Appealing Equitable Distribution of Assets In Divorce


By Florida Family Law Appeals Attorney Eduardo J. Mejias

Practicing Exclusively Family Law Since 2005

AAA Family Law Can Represent You In Family Law Appeals Anywhere In Florida


The Three Steps of Equitable Distribution of Assets

Asset (property) acquired by a divorcing couple since their marriage are known in Florida family law as “acquired assets”.  If a divorcing couple owns acquired assets, the trial court performs this three-step analysis to determine how they are distributed equitably: (a) identifying the assets as either marital or non-marital, (b) assigning a value to each marital asset, and (c) equitably distributing those marital assets. For more information on this subject see Property Distribution In Divorce.

With a few exceptions, “equitable” means that the trial court will distribute the marital assets and liabilities equally between the divorcing spouses. However, before it can do that, the trial court must identify and value them. A trial court can open the door for an appeal with either (a) a mistaken categorization of an asset as marital or non-marital or (b) or an erroneous valuation of the marital asset or property.

Identifying Marital Assets

Trial courts usually identify marital assets quite easily because they are governed by a simple rule: The total of assets (net of debts) are deemed marital if acquired between (a) the date of the marriage and (b) the date of (1) the initial filing of the petition for divorce, or (2) the entry in to a valid separation agreement (which is rare). In the vast majority of divorce trials, the family law judge merely has to determine what assets the couple acquired from the wedding date to the date of the initial filing.

As you might expect, there exists a few exceptions even to this rule (such as, for inheritances and portions of litigation awards), but for the most part, the trial court simply looks at the two critical dates mentioned above to identify which assets are marital

Because this task is a clearly defined standard, using objective factors and leaving little or no room for varying interpretations it is called a bright-line legal rule. For these kinds of rules appellate courts review errors in the identification of marital assets with a de novo standard, meaning “starting from scratch”. Therefore,  the appellate court gives no deference to the trial court decisions.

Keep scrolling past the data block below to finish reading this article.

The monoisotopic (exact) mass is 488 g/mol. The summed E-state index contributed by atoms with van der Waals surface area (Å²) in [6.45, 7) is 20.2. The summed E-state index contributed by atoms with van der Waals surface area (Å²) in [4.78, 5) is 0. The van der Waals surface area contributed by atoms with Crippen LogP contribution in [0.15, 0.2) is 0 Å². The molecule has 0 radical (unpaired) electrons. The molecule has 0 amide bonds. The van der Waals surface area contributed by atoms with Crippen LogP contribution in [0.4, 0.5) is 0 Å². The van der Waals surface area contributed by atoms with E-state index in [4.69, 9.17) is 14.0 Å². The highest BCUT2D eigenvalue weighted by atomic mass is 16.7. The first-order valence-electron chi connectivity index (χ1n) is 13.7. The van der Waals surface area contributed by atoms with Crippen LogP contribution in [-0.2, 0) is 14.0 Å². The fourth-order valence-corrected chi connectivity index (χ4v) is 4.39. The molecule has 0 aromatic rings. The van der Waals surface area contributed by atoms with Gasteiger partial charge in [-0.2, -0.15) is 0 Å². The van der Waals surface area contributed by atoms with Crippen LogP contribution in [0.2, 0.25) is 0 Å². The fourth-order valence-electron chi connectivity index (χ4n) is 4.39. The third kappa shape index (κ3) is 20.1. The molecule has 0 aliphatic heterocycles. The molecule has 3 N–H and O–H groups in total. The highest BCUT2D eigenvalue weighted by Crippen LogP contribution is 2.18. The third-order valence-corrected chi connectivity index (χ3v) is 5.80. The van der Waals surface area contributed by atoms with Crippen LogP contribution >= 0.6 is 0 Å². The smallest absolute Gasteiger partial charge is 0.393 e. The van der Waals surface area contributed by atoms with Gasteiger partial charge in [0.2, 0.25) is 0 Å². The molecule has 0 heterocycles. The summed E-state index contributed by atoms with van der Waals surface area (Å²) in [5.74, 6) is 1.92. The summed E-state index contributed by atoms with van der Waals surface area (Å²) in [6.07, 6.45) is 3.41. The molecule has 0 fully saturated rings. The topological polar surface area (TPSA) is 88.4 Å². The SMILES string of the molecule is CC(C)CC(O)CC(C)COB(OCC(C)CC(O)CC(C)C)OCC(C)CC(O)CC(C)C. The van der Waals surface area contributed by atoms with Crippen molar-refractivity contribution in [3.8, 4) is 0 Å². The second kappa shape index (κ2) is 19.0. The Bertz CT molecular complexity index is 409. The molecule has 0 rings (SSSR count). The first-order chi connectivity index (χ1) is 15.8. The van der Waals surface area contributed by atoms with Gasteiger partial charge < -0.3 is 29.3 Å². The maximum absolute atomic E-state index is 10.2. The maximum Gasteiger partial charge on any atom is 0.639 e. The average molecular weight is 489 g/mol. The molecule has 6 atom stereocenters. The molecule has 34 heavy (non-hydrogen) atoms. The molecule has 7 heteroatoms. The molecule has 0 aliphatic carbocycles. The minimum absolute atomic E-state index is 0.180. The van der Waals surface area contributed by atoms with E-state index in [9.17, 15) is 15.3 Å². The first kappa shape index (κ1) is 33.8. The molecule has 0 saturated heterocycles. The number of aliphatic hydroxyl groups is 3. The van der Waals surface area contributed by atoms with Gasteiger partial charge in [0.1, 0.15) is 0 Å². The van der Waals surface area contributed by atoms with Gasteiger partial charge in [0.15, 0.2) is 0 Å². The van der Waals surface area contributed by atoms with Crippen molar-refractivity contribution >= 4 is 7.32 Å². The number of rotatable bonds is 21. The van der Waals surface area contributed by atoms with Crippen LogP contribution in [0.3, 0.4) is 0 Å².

Valuing Marital Assets

On the other hand, trial courts enjoy much more discretion in their valuation of marital assets. In fact, the controlling law, Section 61.075(7), Florida Statutes allows a trial court to choose the valuation date of a marital asset as whatever it deems “just and equitable under the circumstances”.

 In practice, the trial court may determine that a marital asset should be valued at the time that the parties separated, the date of the initial filing, or even the date of the trial. While there are no bright-line rules, appellate courts have ruled that when an asset has passively appreciated (as in a marital home) it should be valued at the date of the trial.

Conversely, if a spouse has actively added to the value of a marital asset since the separation or filing, (for example, contributing to a 401K) then he or she should be rewarded for that by keeping all of the increased value, and valuing that asset at the time of the separation or filing.

Because the valuation of marital assets is much more complex and factually-based, appellate courts grant the trial court more leeway with this issue. Appellate courts will only reverse a valuation of assets if it lacks substantial, competent supporting evidence. 

How We Can Be of Service

If you have any questions about appealing a distribution assets in a divorce, I encourage you to call me, Eduardo Mejias, AAA Family Law at 407-260-6001 and schedule an initial consultation. 

At the consultation I will: (a) listen to your explanation of what part of your cases you are considering appealing, (b) evaluate the likelihood that the appeal will succeed and recommend a course of action and (c) quote you a fixed retainer fee before you sign any papers or make any payments, not an hourly rate whose total would be unpredictable. 

Our retainer fees for family law appeals of final orders in Florida range between $3,000 and $5,000 depending on their level of complexity.  For non-final orders they are between $2,000 and $4,000.   See Family Lawyer Retainer Fees for more information.